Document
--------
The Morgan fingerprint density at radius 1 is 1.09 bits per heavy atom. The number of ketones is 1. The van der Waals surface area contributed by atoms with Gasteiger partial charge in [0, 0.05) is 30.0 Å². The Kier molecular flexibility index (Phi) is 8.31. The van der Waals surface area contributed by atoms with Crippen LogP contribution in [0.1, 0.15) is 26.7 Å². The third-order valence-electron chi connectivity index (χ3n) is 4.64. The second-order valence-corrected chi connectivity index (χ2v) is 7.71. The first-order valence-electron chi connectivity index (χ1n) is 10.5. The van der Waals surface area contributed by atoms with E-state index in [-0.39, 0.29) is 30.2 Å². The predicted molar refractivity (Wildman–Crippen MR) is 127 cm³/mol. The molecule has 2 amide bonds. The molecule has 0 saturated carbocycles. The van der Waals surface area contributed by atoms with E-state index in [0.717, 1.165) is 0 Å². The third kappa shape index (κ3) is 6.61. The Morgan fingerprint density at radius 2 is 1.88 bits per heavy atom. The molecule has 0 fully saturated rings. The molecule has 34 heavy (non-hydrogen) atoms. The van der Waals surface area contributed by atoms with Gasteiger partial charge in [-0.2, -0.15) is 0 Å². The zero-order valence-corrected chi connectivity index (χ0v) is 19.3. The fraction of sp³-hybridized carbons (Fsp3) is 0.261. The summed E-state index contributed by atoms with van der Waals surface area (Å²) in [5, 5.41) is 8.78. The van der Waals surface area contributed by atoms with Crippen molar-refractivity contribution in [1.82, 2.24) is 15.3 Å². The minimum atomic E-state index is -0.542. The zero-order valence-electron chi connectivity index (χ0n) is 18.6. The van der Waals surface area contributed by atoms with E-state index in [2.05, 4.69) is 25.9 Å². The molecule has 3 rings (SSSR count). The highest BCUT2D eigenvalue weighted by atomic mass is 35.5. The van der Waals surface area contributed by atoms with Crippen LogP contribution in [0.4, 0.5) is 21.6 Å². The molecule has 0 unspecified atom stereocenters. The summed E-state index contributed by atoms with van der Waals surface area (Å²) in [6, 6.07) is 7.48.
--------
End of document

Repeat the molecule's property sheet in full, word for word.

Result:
The Morgan fingerprint density at radius 1 is 1.09 bits per heavy atom. The number of ketones is 1. The van der Waals surface area contributed by atoms with Gasteiger partial charge in [0, 0.05) is 30.0 Å². The Kier molecular flexibility index (Phi) is 8.31. The van der Waals surface area contributed by atoms with Crippen LogP contribution in [0.1, 0.15) is 26.7 Å². The third-order valence-electron chi connectivity index (χ3n) is 4.64. The second-order valence-corrected chi connectivity index (χ2v) is 7.71. The first-order valence-electron chi connectivity index (χ1n) is 10.5. The van der Waals surface area contributed by atoms with E-state index in [-0.39, 0.29) is 30.2 Å². The predicted molar refractivity (Wildman–Crippen MR) is 127 cm³/mol. The molecule has 2 amide bonds. The molecule has 0 saturated carbocycles. The van der Waals surface area contributed by atoms with E-state index in [0.717, 1.165) is 0 Å². The third kappa shape index (κ3) is 6.61. The Morgan fingerprint density at radius 2 is 1.88 bits per heavy atom. The molecule has 0 fully saturated rings. The molecule has 34 heavy (non-hydrogen) atoms. The van der Waals surface area contributed by atoms with Gasteiger partial charge in [-0.2, -0.15) is 0 Å². The zero-order valence-corrected chi connectivity index (χ0v) is 19.3. The fraction of sp³-hybridized carbons (Fsp3) is 0.261. The summed E-state index contributed by atoms with van der Waals surface area (Å²) in [5, 5.41) is 8.78. The van der Waals surface area contributed by atoms with Crippen molar-refractivity contribution in [1.82, 2.24) is 15.3 Å². The minimum atomic E-state index is -0.542. The zero-order valence-electron chi connectivity index (χ0n) is 18.6. The van der Waals surface area contributed by atoms with E-state index in [2.05, 4.69) is 25.9 Å². The molecule has 3 rings (SSSR count). The highest BCUT2D eigenvalue weighted by atomic mass is 35.5. The van der Waals surface area contributed by atoms with Crippen LogP contribution in [0.4, 0.5) is 21.6 Å². The molecule has 0 unspecified atom stereocenters. The summed E-state index contributed by atoms with van der Waals surface area (Å²) in [6, 6.07) is 7.48.